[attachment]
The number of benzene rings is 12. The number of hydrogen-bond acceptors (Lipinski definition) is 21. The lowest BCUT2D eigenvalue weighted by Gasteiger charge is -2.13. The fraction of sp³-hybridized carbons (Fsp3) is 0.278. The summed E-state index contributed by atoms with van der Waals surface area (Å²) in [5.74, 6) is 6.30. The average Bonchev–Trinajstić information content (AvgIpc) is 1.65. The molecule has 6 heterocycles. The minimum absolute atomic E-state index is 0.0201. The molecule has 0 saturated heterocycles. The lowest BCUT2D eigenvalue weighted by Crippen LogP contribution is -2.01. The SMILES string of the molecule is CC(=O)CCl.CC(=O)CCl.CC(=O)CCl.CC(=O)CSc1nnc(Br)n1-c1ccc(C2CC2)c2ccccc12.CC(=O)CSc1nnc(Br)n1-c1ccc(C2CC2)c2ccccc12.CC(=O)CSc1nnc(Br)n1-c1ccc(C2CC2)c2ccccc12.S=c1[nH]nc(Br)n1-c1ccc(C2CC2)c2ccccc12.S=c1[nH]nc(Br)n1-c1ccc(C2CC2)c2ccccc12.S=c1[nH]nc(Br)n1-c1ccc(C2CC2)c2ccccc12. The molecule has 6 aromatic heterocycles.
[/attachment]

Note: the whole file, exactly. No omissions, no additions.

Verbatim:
The number of benzene rings is 12. The number of hydrogen-bond acceptors (Lipinski definition) is 21. The lowest BCUT2D eigenvalue weighted by Gasteiger charge is -2.13. The fraction of sp³-hybridized carbons (Fsp3) is 0.278. The summed E-state index contributed by atoms with van der Waals surface area (Å²) in [5.74, 6) is 6.30. The average Bonchev–Trinajstić information content (AvgIpc) is 1.65. The molecule has 6 heterocycles. The minimum absolute atomic E-state index is 0.0201. The molecule has 0 saturated heterocycles. The lowest BCUT2D eigenvalue weighted by Crippen LogP contribution is -2.01. The SMILES string of the molecule is CC(=O)CCl.CC(=O)CCl.CC(=O)CCl.CC(=O)CSc1nnc(Br)n1-c1ccc(C2CC2)c2ccccc12.CC(=O)CSc1nnc(Br)n1-c1ccc(C2CC2)c2ccccc12.CC(=O)CSc1nnc(Br)n1-c1ccc(C2CC2)c2ccccc12.S=c1[nH]nc(Br)n1-c1ccc(C2CC2)c2ccccc12.S=c1[nH]nc(Br)n1-c1ccc(C2CC2)c2ccccc12.S=c1[nH]nc(Br)n1-c1ccc(C2CC2)c2ccccc12. The molecule has 6 aromatic heterocycles.